EPSRC Reference: 
EP/K01174X/1 
Title: 
Arithmetic applications of KudlaMillson theta lifts 
Principal Investigator: 
Berger, Dr TT 
Other Investigators: 

Researcher CoInvestigators: 

Project Partners: 

Department: 
Mathematics and Statistics 
Organisation: 
University of Sheffield 
Scheme: 
First Grant  Revised 2009 
Starts: 
07 July 2013 
Ends: 
06 July 2015 
Value (£): 
72,264

EPSRC Research Topic Classifications: 

EPSRC Industrial Sector Classifications: 
No relevance to Underpinning Sectors 


Related Grants: 

Panel History: 

Summary on Grant Application Form 
This proposal is motivated by the Langlands programme, a series of conjectures made by the mathematician Robert Langlands in the 1960s and 70s. They predict precise links between three seemingly unrelated classes of objects. These come from representation theory (in the form of modular forms), number theory (Galois representations) and algebraic geometry (motives e.g. elliptic curves). For each of these disparate objects you can determine something akin to an underlying DNA, the socalled Lfunction. (The most famous example of an Lfunction is the "Riemann zeta function", which contains a host of arithmetic information about prime numbers). You can use this DNA to match the objects, e.g. for every modular form there should be a Galois representation with the same Lfunction. Establishing these links enables mathematicians to understand more deeply the properties of the objects involved and allows them to prove theorems, such as the famous example of the proof of Fermat's last theorem by Wiles and Taylor in 1994.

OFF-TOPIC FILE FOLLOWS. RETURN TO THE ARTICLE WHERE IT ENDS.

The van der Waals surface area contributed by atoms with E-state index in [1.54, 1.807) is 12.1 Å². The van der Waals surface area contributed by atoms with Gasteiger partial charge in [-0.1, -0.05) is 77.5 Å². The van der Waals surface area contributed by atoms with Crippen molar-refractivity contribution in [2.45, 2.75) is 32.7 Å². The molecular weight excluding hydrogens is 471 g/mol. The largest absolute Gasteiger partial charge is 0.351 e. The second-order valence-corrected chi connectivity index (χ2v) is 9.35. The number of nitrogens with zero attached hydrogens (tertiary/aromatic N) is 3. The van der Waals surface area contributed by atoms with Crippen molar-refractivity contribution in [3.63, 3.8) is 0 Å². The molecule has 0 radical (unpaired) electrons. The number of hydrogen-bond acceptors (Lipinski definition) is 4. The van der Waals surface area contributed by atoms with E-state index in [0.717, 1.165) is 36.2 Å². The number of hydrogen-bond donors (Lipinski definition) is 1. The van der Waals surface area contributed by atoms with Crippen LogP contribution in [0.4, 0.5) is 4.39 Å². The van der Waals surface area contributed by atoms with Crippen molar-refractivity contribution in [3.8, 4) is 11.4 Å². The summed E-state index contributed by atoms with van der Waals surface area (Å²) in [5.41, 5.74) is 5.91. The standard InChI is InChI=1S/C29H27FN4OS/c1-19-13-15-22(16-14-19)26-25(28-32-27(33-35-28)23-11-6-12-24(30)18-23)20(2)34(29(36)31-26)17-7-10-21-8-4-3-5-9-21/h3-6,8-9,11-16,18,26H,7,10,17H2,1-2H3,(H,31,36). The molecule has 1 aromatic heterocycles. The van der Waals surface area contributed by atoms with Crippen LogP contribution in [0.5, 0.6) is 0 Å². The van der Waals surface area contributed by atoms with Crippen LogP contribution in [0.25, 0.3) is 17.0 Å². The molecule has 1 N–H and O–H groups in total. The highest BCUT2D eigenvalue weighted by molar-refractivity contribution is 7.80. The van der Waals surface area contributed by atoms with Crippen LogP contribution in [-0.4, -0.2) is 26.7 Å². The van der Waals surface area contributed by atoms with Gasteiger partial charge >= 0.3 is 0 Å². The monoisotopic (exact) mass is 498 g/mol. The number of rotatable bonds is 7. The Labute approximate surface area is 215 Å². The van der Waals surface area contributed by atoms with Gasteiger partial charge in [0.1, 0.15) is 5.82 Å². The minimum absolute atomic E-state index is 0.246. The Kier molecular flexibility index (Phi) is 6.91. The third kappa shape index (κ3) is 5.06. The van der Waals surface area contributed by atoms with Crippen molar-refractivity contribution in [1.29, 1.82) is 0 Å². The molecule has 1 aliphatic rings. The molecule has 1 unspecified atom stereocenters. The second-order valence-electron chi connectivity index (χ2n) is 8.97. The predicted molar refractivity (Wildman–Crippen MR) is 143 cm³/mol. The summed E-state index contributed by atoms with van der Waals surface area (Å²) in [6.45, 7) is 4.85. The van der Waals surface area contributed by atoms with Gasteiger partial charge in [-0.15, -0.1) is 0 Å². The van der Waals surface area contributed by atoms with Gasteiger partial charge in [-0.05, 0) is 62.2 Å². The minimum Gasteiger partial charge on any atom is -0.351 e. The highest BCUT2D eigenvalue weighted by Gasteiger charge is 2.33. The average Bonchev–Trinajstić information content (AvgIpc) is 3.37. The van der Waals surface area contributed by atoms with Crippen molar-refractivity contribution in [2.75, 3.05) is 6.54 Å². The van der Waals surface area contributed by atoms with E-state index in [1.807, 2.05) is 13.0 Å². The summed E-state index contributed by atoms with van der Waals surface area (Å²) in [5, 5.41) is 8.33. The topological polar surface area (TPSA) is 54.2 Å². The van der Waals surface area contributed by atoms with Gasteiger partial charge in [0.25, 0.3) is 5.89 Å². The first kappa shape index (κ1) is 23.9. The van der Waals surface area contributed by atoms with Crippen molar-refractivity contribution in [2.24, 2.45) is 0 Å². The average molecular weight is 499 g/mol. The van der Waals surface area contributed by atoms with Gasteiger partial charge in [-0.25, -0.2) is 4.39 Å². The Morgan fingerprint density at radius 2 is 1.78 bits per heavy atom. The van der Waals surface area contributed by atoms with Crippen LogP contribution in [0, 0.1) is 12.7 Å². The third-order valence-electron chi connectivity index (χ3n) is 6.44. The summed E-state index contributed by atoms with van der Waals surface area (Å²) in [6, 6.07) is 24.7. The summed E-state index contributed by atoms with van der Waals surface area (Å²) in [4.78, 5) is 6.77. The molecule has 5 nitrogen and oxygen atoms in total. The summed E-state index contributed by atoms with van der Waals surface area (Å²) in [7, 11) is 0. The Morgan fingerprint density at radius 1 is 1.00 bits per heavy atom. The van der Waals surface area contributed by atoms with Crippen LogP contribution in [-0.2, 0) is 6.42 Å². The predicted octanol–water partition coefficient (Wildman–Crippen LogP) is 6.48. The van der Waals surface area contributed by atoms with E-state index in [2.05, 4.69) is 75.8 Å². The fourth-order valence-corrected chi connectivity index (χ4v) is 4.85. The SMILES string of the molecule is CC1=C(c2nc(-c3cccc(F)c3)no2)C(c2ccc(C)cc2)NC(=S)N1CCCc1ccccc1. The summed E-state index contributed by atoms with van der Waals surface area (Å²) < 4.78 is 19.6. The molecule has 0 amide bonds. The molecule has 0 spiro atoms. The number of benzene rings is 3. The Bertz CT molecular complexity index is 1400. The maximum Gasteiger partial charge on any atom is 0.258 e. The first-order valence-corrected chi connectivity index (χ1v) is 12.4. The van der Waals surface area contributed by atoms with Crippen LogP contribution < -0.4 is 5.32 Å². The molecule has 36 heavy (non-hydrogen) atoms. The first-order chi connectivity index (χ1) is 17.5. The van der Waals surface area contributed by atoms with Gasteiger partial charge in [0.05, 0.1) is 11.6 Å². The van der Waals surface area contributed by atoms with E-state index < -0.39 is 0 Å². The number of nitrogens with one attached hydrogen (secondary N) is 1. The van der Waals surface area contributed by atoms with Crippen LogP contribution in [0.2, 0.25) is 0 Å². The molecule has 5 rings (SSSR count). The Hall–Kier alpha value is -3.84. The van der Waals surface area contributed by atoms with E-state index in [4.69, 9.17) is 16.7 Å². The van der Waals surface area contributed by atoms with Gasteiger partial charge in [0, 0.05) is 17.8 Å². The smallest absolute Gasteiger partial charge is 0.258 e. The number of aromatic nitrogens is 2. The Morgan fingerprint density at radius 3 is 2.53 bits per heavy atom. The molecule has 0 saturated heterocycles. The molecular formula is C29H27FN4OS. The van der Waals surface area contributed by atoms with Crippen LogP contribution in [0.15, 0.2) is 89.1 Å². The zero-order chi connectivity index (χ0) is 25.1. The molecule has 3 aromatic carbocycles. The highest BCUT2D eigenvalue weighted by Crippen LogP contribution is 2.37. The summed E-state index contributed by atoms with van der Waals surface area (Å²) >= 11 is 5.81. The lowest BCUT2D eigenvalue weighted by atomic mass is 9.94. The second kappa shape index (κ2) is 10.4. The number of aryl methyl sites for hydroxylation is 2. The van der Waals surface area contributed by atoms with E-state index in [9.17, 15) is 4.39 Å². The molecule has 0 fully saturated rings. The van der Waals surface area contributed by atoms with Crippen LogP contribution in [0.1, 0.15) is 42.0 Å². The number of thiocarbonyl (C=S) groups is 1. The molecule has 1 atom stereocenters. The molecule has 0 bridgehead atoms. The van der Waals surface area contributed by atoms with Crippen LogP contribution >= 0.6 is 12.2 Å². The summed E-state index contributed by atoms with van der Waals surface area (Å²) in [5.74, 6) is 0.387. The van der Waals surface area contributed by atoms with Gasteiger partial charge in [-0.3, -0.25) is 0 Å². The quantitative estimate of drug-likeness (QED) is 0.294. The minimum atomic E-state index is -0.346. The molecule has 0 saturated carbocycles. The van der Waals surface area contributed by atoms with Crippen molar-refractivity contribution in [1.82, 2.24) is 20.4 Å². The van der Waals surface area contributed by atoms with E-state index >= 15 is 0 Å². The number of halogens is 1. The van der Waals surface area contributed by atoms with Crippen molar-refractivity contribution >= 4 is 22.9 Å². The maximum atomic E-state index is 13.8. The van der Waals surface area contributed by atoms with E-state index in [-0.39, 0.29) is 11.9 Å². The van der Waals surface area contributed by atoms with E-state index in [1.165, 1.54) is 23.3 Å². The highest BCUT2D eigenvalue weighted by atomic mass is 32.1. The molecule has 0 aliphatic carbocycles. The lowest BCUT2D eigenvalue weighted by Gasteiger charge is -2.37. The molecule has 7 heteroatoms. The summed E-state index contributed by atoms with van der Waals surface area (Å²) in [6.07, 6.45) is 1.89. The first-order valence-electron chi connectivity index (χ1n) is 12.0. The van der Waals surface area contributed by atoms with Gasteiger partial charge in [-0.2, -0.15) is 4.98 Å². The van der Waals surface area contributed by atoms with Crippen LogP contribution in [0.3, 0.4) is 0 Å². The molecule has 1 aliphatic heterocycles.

Automorphic forms (examples of which include modular forms) are special kinds of analytic functions and can be studied for groups of matrices with entries in different fields. Fields are typically sets of "numbers" in which the operations of addition, subtraction, multiplication and division are defined. An example is the field of rational numbers but there are many other fields besides this.
Much progress has been made in the theory of automorphic forms over the rational numbers (and other totally real fields) in the last two decades. This has led to successes such as the proof of the SatoTate conjectures for elliptic curves. This proposal wants to move to new ground in the hope that it will prove similarly fertile. New phenomena occur with Bianchi modular forms (automorphic forms for 2x2 invertible matrices over imaginary quadratic fields), a considerably different case in which previously developed tools from algebraic geometry are not applicable. This case is therefore an important testing ground for finding new techniques that could apply in the general context of the Langlands programme.
So what techniques will I try? Recent progress in the theory of Siegel modular forms (4x4 symplectic matrices over the rational numbers) has led me to consider Kudla and Millson's theta lift. This is a construction that can be used to transfer Bianchi modular forms to Siegel modular forms. I propose to study the finer properties of this theta lift with the goal of applying it to answer questions about Bianchi modular forms. In particular, I want to prove results about their associated Lfunctions and Galois representations.
Specific aims of the proposal include proving a relation between Lvalues of Bianchi modular forms and the squares of Fourier coefficients of the KudlaMillson theta lifts (an analogue of a famous formula by Waldspurger); proving one direction of the BlochKato conjecture for the Asai Galois representation (a result explaining the significance of the value of a particular Lfunction); and studying the theta lift in the context of a "padic Langlands functoriality" conjectured by Calegari and Mazur.
This proposal will lead to a much better understanding of Bianchi modular forms and will help other members of the large community of mathematicians working on the Langlands programme.

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Organisation Website: 
http://www.shef.ac.uk